The Arctic char is native to Ireland, and its geographic range also includes Britain, the Alps, Scandinavia and Russia. In Ireland, the Arctic char is a glacial relict species, which means that char populations found in Ireland have become isolated from other char populations as this species' range contracted northwards after the end of the last ice age, thousands of years ago. The Arctic char is now one of the rarest and most vulnerable fish species in Ireland.
In Ireland, Arctic char are only found lakes that provide refuge from warm water temperatures during the summer, such as upland lakes or deep lowland lakes. Arctic char are a shoaling fish and feed on planktonic invertebrates. Their colour is often quite muted, usually olive or blue-grey above but lighter on the sides, with dull orange pelvic and anal fins on their bellies that have a characteristic white leading edge. Mature males, however, become a little gaudy, developing bright orange or red bellies that help them stand out to find a mate. They prefer to spawn on gravelly areas near lake shores.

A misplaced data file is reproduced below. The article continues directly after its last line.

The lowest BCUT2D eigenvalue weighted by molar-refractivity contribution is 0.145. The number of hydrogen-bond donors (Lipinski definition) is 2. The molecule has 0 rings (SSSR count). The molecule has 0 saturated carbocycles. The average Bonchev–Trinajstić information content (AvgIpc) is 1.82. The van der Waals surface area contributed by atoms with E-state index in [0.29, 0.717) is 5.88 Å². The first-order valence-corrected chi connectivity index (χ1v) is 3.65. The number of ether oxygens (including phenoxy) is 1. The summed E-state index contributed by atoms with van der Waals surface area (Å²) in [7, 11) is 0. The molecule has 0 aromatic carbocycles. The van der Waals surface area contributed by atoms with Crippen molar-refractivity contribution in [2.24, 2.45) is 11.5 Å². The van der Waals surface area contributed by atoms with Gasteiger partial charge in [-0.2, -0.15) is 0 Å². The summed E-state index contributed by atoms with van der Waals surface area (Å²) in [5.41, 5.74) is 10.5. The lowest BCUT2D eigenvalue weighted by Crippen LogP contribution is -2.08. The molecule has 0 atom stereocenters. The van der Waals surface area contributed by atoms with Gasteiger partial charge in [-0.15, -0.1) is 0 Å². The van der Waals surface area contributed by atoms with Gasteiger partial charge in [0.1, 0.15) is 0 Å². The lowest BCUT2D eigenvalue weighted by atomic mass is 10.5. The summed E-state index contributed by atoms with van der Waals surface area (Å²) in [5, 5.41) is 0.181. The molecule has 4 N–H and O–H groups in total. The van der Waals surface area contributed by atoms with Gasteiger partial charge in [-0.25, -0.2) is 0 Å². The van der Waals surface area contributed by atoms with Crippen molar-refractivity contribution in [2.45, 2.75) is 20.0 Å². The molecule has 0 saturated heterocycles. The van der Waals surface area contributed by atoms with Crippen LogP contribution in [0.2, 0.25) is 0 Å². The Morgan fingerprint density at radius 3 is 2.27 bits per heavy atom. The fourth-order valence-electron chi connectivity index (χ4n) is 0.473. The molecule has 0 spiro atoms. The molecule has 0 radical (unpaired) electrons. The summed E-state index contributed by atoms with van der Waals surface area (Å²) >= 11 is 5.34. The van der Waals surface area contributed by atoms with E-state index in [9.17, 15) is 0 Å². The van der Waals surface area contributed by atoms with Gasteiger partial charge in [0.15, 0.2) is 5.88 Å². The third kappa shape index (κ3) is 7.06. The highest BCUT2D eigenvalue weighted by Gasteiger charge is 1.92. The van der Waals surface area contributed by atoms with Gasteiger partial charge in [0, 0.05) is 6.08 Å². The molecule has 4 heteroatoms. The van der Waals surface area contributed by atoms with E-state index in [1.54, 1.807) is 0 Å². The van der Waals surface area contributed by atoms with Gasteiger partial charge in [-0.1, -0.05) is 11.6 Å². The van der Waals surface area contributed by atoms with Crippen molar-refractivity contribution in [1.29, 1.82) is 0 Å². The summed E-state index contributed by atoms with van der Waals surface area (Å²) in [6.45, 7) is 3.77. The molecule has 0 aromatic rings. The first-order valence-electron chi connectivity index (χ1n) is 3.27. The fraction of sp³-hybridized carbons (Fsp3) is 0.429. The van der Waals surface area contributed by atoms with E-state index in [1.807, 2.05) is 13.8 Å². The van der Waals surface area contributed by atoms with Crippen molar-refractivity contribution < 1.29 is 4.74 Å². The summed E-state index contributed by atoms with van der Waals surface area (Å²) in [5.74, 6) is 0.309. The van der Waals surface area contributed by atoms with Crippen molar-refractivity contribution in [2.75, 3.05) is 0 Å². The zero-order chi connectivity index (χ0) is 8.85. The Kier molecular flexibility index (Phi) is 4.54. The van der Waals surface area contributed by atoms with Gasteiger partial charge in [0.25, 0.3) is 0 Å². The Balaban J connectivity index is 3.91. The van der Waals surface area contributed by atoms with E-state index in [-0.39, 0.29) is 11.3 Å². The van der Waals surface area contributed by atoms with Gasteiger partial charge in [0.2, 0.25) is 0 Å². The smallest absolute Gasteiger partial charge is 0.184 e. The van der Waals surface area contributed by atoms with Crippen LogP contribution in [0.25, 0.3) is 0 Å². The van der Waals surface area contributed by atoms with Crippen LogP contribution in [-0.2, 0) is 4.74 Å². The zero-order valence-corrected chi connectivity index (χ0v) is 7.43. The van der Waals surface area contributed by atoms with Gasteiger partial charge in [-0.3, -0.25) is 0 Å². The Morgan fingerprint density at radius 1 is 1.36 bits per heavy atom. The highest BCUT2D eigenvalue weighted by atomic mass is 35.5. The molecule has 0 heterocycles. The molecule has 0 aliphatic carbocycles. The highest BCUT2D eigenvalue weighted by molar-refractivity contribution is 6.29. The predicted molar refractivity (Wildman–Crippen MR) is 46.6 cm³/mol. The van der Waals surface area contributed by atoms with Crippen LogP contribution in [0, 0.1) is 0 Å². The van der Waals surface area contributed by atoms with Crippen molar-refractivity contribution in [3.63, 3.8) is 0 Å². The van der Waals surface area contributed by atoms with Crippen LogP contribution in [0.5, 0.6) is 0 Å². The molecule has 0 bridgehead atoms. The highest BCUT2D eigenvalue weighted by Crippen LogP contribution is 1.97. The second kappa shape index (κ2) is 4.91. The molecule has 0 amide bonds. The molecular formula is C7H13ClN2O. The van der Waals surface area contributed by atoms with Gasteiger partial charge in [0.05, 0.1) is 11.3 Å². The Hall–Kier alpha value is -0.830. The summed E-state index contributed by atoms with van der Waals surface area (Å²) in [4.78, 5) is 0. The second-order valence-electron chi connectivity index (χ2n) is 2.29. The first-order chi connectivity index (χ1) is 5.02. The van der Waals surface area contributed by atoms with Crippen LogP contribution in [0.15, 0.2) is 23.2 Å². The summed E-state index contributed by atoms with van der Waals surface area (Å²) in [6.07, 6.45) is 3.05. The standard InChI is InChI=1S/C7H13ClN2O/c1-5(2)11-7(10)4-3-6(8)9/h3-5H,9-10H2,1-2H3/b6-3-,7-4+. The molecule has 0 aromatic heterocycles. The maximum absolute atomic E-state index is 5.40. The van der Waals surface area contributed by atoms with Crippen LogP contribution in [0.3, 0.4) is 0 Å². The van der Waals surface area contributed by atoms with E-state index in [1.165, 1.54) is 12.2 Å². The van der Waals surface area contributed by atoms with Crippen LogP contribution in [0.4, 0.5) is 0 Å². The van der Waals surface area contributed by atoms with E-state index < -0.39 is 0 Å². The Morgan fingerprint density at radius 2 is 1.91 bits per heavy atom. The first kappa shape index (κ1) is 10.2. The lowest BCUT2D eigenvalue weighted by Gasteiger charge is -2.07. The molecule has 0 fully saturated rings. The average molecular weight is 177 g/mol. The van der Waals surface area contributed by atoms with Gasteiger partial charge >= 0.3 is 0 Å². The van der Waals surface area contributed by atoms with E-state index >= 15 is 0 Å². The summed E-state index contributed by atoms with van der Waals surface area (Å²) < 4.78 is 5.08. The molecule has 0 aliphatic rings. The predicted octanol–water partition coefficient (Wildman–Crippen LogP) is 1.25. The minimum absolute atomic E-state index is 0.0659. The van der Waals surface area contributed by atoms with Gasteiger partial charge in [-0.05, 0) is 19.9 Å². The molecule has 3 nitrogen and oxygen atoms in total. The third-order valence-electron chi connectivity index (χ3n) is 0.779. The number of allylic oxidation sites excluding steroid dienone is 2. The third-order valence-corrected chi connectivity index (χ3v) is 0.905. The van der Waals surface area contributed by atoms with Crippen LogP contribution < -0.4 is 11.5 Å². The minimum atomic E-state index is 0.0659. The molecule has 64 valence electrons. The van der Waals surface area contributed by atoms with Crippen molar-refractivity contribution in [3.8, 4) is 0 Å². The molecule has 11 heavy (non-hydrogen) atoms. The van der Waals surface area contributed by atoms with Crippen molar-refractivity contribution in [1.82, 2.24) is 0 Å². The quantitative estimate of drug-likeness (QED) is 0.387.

The conservation status of Arctic char in Ireland is classified as vulnerable. Human activities, such as water abstraction, threaten Arctic char because their eggs are put at risk of drying out when lake levels fall. Climatic change is also a threat because warming water temperatures reduces the availability of cooler, deeper waters that char rely on. Arctic char are also coming under pressure from competition or predation by non-native fish species introduced into lakes that hold char populations.